Britain has unveiled plans for sweeping new surveillance powers, including the right to find out which websites people visit, measures ministers say are vital to keep the country safe but which critics denounce as an assault on freedoms.
Experts say part of the new British bill goes beyond the powers available to security services in the United States.
The draft was watered down from an earlier version dubbed a "snoopers' charter" by critics who prevented it reaching parliament. Home Secretary Theresa May told lawmakers the new document was unprecedented in detailing what spies could do and how they would be monitored.
"It will provide the strongest safeguards and world-leading oversight arrangements," she said.
"And it will give the men and women of our security and intelligence agencies and our law enforcement agencies ... the powers they need to protect our country."
Intelligence agencies could be given the ability to require communication service providers (CSPs) to hold their customers' web browsing data for a year which experts say is not available to their US counterparts.
"What the British are attempting to do, and what the French have already done post Charlie Hebdo, would never have seen the light of day in the American political system." Michael Hayden, former director of the US National Security Agency and Central Intelligence Agency, told Reuters.
However May said many of the new bill's measures merely updated existing powers or spelled them out.
Police and spies' access to web use would be limited to "internet connection records" -- which websites people had visited but not the particular pages -- and not their browsing history, she said.
"An internet connection record is a record of the communications service that a person has used - not a record of every web page they have accessed," May said.
"It is simply the modern equivalent of an itemised phone bill."
The Computer and Communications Industry Association, a lobby group for internet and telecoms firms including Google, Microsoft and Facebook, said the proposals were a concern.
"The bill is a setback for privacy rights and part of a worrisome trend toward more governmental surveillance in Europe while the United States is reforming its surveillance practices," CCIA Europe Director Christian Borggre said.
May said there would be no new ban on encryption, but in its guide to the bill, the Home office said there was an existing requirement on CSPs "to maintain permanent interception capabilities, including maintaining the ability to remove any encryption applied by the CSP".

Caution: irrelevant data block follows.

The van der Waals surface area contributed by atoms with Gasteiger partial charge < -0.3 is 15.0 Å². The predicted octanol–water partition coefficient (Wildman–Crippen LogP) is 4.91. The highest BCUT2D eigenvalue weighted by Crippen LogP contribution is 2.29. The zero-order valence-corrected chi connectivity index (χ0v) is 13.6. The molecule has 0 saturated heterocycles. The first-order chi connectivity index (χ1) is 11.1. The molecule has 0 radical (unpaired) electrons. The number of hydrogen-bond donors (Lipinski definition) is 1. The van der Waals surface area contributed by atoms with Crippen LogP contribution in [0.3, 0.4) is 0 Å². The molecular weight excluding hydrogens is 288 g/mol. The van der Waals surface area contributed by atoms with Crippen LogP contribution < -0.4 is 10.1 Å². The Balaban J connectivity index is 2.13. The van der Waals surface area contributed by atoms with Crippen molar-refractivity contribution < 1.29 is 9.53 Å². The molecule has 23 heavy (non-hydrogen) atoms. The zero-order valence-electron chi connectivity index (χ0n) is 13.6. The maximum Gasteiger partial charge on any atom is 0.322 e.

The bill would also place explicit obligations on service providers to help intercept data and hack suspects' devices.
As well as being able to carry out bulk interception of communications data, the security services would be allowed to perform "equipment interference", whereby spies hack or take over a person's computer or smartphone to access its data.
In a concession to privacy groups, May said there would be jail penalties for anyone abusing the system and a two-tier oversight system with senior judges with veto power reviewing all the 2800-odd ministerial-approved warrants issued each year to allow suspects' emails and conversations to be intercepted.
Industry experts said that could help ensure any new law is not struck down by the European courts.
Amnesty International said the powers would "take the UK closer to becoming a surveillance state" and Shami Chakrabarti, director of civil liberties group Liberty, said the bill constituted "a breath-taking attack on the internet security of every man, woman and child".
The opposition Labour Party broadly supports the bill, but veteran Labour lawmaker David Winnick said if the proposals were passed without substantial amendments "it would be very unfortunate and a bitter blow for civil liberties".
"I remain concerned, even if I am one of the few who do remain concerned, about the excessive powers which will be given to the security authorities in addition to what they already have, though judicial involvement is better than no judicial involvement," he told parliament.
Ministers and officials have argued that current British laws governing surveillance powers are outdated, drafted in the days before anyone anticipated the widespread use of social media, leaving the police and security agencies unable to keep up with technology used by terrorists and serious criminals.
In April last year, the European Court of Justice struck down an EU directive requiring telecoms companies to store communications data for up to two years because it interfered with people's right to privacy.
Britain rushed through emergency legislation as a result, but these measures were later ruled unlawful by London's High Court, meaning the government must produce a replacement by the end of next year.
After Snowden's disclosures, three major reviews cleared British spies of acting illegally but all agreed the laws needed an overhaul.
In unprecedented display of openness, spy chiefs have invited journalists into their headquarters to argue for new powers and to try to reassure sceptics that they were not interested in mass state surveillance of people's private lives.
They have also pointed out that private companies such as Google or Facebook hold a mass of data about individuals, with some insisting on obtaining personal information far in excess of what the authorities would want and without any oversight.